Everybody knows that there is a never-ending glut in crude oil, right? Who knew about it a year ago? Not everybody, that much is certain. The problem with what everybody knows is of course that it is often not worth knowing.

oil_3136994bPhoto credit: Alamy

Today a friend pointed two articles out to us that have been published yesterday and today. Their headlines say it all. The Wall Street Journal writes “No End in Sight for Oil Glut” – and proceeds to inform us about things everybody is presumably aware of by now, such as the fact that many oil producers keep producing all out in spite of the collapse in crude prices, because they have to service their debts. It supplies this helpful chart:

1-crude supply-demand, WSJ

 A scary crude oil supply-demand chart 

Reuters meanwhile writes: “Oil ends down more than 2 percent as U.S. drilling points to glut” – it’s basically the same story, with one expert supplying the following remark:

“The market is stuck in a relentless downtrend,” said Robin Bieber, a director at London brokerage PVM Oil Associates.

If you didn’t get it so far, you should get it by now at the latest.

However, crude oil is at a technically very interesting level: $40 was the high made in 1980, 35 years ago. The market has an elephantine memory when it comes to such chart points – they often turn into support – for no good reason as far as we can tell, except that they exist. In the 1970s, $10 was an equivalent chart point, which was reached again almost on the dot in 1998. At the time, the Economist published a cover story: “Drowning in Oil”. It marked a low in crude oil prices that hasn’t been seen again since.

Covers of the EconomistThe Economist cover story that appeared at the 1998/1999 low in crude oil prices

Why did the Economist believe that crude oil prices would fall by another 50% at the time? Because of what everybody knew – there was a huge glut. No-one could imagine that it might actually not matter.

Fundamental Data Are Not Enough

Having said all that, here are two interesting factoids: for one thing, the contango in crude oil futures is beginning to contract a bit of late. In fact, spot trades slightly above the front month future and the next two delivery months, which remain however in contango relative to each other:

2-Crude curveCrude oil futures – the contango is beginning to shrink a little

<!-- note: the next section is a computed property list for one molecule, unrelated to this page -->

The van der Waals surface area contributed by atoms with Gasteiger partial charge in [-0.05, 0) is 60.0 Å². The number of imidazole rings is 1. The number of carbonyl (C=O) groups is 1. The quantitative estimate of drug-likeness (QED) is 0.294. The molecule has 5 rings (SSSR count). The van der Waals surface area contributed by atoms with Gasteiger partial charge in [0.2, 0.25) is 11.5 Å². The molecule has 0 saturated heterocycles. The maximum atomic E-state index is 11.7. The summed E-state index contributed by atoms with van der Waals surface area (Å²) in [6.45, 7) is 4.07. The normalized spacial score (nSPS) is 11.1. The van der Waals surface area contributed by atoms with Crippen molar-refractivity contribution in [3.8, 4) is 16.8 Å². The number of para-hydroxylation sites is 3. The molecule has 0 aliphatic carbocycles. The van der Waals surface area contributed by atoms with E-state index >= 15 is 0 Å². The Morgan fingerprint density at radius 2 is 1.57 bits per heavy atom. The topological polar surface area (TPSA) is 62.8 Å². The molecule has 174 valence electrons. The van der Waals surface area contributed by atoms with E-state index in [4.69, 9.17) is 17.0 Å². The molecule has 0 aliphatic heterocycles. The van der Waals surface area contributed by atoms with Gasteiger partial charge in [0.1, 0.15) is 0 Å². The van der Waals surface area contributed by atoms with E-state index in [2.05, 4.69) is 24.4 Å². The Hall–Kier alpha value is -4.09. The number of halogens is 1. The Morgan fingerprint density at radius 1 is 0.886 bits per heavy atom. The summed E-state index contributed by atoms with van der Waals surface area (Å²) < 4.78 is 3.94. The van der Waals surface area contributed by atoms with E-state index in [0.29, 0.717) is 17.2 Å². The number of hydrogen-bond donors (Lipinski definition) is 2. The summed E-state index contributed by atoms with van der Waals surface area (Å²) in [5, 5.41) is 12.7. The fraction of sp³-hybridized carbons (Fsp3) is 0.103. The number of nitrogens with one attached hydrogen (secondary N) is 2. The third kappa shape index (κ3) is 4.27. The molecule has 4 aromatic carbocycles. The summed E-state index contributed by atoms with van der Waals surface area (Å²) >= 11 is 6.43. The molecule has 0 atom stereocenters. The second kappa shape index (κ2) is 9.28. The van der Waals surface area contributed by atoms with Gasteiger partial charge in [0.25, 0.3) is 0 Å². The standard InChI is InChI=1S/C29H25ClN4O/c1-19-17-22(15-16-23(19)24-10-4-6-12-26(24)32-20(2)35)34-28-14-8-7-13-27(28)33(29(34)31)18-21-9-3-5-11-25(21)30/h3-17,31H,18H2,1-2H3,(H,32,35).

For another thing, there is a double non-confirmation between crude oil prices and the Russian ruble. It could easily disappear – all it would take would be a little more ruble weakness – but in the past, such divergences have often proved to be a useful heads-up:

3-Ruble and crudeCrude oil and the Russian ruble – the lines show two non-confirmations between lows in the ruble and lows in crude 

The thing is, commodities never make highs or lows based on the fundamental data everybody is aware of. What people are usually forgetting is this: the news may be very bad, and may indeed be about to get even worse. However, the question is always this: what does the current price discount? Is it perhaps already reflecting the even worse backdrop that is yet to come? If so, then prices can bottom many months before the fundamental backdrop actually improves.

This is why we look at technical data and the market structure – they can at least provide us with the occasional hints about market perceptions and psychology.


Given that WTIC crude briefly fell below the $40 mark in the 2008 panic, we cannot rule out that it will do so again. Perhaps it will be Brent crude that will hold $40, as our friend inter alia suggested. However, given the increasingly hysterical press crude oil is getting and the fact that there are a few tentative signs that it may be close to at least a short to medium term low on technical grounds, one should begin to keep a close eye on it. Maybe it will surprise everybody again.

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